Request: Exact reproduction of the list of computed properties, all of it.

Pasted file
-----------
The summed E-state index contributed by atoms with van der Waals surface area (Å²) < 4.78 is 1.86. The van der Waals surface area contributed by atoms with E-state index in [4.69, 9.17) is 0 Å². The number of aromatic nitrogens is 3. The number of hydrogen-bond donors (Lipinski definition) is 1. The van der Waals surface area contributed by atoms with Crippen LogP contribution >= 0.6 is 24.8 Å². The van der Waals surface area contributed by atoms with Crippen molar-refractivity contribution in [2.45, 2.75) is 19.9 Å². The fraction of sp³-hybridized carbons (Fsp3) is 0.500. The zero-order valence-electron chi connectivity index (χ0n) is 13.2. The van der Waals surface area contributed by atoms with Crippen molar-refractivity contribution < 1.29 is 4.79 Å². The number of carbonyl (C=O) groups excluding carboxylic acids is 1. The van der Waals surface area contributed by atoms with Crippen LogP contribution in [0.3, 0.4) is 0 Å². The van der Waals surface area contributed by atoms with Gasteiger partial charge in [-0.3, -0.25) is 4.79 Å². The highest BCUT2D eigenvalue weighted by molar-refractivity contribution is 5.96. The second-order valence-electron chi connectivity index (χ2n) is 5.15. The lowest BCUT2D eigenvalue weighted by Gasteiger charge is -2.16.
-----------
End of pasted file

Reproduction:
The summed E-state index contributed by atoms with van der Waals surface area (Å²) < 4.78 is 1.86. The van der Waals surface area contributed by atoms with E-state index in [4.69, 9.17) is 0 Å². The number of aromatic nitrogens is 3. The number of hydrogen-bond donors (Lipinski definition) is 1. The van der Waals surface area contributed by atoms with Crippen LogP contribution >= 0.6 is 24.8 Å². The van der Waals surface area contributed by atoms with Crippen molar-refractivity contribution in [2.45, 2.75) is 19.9 Å². The fraction of sp³-hybridized carbons (Fsp3) is 0.500. The zero-order valence-electron chi connectivity index (χ0n) is 13.2. The van der Waals surface area contributed by atoms with Crippen molar-refractivity contribution < 1.29 is 4.79 Å². The number of carbonyl (C=O) groups excluding carboxylic acids is 1. The van der Waals surface area contributed by atoms with Crippen LogP contribution in [0.3, 0.4) is 0 Å². The van der Waals surface area contributed by atoms with Gasteiger partial charge in [-0.3, -0.25) is 4.79 Å². The highest BCUT2D eigenvalue weighted by molar-refractivity contribution is 5.96. The second-order valence-electron chi connectivity index (χ2n) is 5.15. The lowest BCUT2D eigenvalue weighted by Gasteiger charge is -2.16.